Off to Church: Six Days a Week

First Congregational Church

~ There was a brief chapter in my childhood that my parents decided to bring us to church on Sundays. At the time they had not seemed any more devout then their normal religious practice. They had their own brand of Christianity that focused around heady conversations and put less emphasis on the texts. Looking back I have always considered the sudden need to wake up early in the cold weekend morning and dress up in our finest clothes as an effort of my mother’s to bring community and/or some sense of normality to our family. It was a nice thought no matter how futile.

I only listened to part of the sermon, which was good because I was only 8 or 9 and it was hard sit in the uncomfortable pew. All the while I sat there I knew that at some point after communion there would be a break and my younger sisters and I would be taken to Sunday school while my parents and older sisters continued to study their bibles. At Sunday school we heard stories, played games involving the stories and made art projects. I particularly remember making sheep out of cotton balls, pipe cleaners and the cardboard tubes found at the center of toilet paper rolls. But outside of these few pleasures this little school in a room, in a basement, in a church did little more than reinforce stories that were vaguely familiar to my memory.

 We must have been going to the church for a decent amount of time, because eventually my older sisters got their own Bibles from the First Congregational Church. While watching my sisters proudly honored I remember thinking at the ceremony that I should read this book. A book that my parents had discussed for so long and my older sisters were now being recognized for reading. Perhaps this was why our parents had brought us to church, not for their sake, but for ours. Maybe the whole thing was for us to get us our own Bibles, find God and stop our constant fighting.

We weren’t attending the First Congregational long enough for me to take the Bible study course like my older sisters and be inaugurated, or whatever it is that prompts the church to give a young boy a Bible. This was probably for the best. I was a slow reader and would not have liked to be under the scrutiny of a class room setting stuttering over my words. Instead I read the book on my own, at my own speed, over the course of years. And though I read the book and found value in the teachings it was already too late for me.

I didn’t just read the Bible, I evaluated it. No matter how many Sundays I dressed to impress God and the rest of the congregation, no matter how many sermons I sat uncomfortably listening to, no matter how many toilet-paper-tube sheep I made on this one day of the week; I spent another five days of the week in another kind of uncomfortable chair listening to my school teacher preach the ABCs and 123s of elementary education. Most importantly, before I had ever found myself at the First Congregational Church I had already been indoctrinated into another religion. I had learned to ask questions, observe the data and form hypotheses. I was a scientist, and I am willing to bet you are too.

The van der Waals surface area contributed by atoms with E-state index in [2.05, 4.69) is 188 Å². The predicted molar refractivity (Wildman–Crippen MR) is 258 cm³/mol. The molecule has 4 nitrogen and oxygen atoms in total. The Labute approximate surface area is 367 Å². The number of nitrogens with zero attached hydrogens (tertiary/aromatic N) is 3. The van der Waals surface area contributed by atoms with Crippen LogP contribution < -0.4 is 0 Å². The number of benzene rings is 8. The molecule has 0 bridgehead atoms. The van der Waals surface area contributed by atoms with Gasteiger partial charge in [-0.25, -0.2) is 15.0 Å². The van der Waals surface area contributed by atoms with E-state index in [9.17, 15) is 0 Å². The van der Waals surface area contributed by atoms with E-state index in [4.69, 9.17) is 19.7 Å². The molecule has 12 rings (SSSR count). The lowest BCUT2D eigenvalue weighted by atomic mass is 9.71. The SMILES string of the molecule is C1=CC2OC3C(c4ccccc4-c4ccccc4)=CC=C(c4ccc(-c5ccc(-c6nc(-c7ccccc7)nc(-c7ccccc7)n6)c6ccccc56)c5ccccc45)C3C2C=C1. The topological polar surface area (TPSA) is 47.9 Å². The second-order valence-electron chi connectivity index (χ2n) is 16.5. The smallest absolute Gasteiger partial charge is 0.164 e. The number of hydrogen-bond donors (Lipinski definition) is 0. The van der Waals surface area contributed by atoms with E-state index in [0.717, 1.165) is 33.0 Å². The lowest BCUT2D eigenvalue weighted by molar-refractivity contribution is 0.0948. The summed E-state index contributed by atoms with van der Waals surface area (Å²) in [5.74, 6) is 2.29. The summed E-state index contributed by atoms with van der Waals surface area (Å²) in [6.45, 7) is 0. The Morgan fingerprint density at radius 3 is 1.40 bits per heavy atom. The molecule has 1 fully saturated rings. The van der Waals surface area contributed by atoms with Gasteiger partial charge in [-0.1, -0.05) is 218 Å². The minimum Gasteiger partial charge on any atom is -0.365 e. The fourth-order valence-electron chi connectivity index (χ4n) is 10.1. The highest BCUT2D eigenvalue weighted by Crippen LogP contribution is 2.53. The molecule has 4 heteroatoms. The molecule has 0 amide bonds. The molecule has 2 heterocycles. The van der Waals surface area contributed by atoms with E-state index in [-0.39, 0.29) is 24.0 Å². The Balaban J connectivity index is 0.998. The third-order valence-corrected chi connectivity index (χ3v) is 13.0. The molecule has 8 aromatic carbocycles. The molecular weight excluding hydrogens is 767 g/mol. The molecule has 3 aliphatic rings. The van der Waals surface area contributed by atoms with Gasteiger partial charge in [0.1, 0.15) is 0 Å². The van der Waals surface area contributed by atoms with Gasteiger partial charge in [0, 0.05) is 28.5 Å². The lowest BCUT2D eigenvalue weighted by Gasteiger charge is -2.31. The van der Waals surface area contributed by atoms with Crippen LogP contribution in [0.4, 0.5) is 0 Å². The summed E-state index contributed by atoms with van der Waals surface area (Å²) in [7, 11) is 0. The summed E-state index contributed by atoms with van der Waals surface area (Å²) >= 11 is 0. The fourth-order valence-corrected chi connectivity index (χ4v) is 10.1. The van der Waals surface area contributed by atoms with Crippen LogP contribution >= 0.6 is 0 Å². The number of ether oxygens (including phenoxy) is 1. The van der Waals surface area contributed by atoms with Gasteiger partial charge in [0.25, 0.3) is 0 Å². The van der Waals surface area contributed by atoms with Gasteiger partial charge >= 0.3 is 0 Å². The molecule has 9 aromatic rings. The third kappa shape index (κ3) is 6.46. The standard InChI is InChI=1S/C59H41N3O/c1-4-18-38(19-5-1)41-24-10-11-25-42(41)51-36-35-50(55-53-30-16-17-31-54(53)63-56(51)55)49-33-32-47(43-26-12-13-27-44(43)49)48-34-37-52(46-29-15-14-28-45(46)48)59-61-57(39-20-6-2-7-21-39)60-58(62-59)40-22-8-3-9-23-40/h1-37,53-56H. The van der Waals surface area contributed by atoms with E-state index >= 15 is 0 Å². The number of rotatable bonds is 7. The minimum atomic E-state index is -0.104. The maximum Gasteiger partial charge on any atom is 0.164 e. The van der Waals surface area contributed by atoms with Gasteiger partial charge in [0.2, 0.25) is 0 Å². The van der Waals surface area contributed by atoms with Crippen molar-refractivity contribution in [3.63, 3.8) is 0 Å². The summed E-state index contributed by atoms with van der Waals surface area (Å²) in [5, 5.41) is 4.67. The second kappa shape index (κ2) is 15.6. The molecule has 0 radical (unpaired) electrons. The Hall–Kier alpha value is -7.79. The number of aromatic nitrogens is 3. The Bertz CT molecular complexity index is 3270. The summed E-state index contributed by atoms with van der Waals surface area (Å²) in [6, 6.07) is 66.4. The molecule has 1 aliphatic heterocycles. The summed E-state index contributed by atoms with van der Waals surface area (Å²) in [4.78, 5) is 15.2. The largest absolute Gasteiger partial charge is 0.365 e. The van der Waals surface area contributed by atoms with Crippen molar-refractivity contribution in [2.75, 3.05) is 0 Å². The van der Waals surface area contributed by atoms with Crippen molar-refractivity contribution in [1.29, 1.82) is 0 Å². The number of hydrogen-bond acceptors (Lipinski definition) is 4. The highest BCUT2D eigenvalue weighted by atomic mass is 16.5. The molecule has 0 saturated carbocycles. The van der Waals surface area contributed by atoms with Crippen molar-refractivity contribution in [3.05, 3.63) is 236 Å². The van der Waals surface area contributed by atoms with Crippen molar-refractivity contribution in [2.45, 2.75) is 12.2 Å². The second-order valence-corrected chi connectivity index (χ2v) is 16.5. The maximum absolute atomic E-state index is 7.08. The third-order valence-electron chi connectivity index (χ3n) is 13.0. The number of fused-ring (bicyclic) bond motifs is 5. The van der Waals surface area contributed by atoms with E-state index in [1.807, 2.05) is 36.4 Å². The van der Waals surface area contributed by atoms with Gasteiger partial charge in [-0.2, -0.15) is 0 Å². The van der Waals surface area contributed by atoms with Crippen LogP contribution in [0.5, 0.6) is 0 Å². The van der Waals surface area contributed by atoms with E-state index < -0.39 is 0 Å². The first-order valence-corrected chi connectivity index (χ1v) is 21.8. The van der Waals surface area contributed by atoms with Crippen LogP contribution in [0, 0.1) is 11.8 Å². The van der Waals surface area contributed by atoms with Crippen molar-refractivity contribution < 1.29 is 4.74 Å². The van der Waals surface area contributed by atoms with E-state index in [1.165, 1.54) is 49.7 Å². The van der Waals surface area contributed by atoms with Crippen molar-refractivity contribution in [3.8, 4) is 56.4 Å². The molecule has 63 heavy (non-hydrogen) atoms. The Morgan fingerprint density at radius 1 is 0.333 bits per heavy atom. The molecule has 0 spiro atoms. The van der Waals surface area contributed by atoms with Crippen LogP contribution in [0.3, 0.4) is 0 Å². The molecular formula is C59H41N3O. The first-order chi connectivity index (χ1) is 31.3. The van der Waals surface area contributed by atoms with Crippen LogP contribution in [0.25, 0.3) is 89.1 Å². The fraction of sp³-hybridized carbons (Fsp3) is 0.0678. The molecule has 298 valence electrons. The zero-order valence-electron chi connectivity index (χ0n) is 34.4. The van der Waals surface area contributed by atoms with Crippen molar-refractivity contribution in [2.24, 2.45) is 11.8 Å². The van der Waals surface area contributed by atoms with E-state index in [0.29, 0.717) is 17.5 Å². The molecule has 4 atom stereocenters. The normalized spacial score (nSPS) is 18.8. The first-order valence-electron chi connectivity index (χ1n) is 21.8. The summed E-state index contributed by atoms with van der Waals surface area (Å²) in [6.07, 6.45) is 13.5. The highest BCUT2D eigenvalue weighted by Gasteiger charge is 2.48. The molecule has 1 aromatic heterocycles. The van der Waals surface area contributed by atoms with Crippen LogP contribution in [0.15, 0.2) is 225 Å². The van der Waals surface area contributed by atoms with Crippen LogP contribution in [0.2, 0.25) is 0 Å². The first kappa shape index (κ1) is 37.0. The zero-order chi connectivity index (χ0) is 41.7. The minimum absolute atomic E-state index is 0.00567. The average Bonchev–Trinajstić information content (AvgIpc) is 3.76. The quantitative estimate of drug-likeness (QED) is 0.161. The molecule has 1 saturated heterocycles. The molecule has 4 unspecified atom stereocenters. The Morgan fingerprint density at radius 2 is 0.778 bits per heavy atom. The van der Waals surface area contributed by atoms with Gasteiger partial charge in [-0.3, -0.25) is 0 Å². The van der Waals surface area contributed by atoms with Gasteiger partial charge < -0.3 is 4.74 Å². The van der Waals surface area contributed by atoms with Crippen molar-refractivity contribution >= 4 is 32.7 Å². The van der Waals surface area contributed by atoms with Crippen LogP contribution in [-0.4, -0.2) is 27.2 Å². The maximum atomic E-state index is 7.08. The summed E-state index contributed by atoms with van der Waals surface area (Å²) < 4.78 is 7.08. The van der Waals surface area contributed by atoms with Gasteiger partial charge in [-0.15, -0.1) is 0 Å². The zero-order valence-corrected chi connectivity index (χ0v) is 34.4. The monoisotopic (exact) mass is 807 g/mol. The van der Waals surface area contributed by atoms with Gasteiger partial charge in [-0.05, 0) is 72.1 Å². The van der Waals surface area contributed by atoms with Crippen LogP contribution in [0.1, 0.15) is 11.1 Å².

I had already become hooked by such notions as the scientific process and empirical logic and I used them. I used them to discern the nature of the universe and to me, the Bible was another data set taken from the days when data was less accurate. Yet for all of its lack of accuracy I couldn’t dismiss this ancient text. It was one of oldest and most relied upon data sets, but I did not read it as the one true teaching of God.

There was no evidence supporting such a notion. It was not that I didn’t believe in God. God seemed to fit in just fine with my scientific world view. From observation I hypothesized God to be all powerful, all knowing, all pervasive, everything. In short, God is the sum total of all data sets.

I couldn’t deny what truth the Bible did contain, but I recognized that it’s writer’s, like myself were limited to five senses and the morality of life. With such limitations I further hypothesized that no human endeavor could truly capture the data set we call God, and any personified characterization of God was evidence of a limited perception of the divine.

So let me say again, I am a scientist. No amount of Bible study was going to undo the foundation public school had set in my mind. The values of observing and asking questions were my primary tenants and though I still call myself a Christian I know my religion is Science.

And if science is a religion, what sect of science am I?

- iBluefoot

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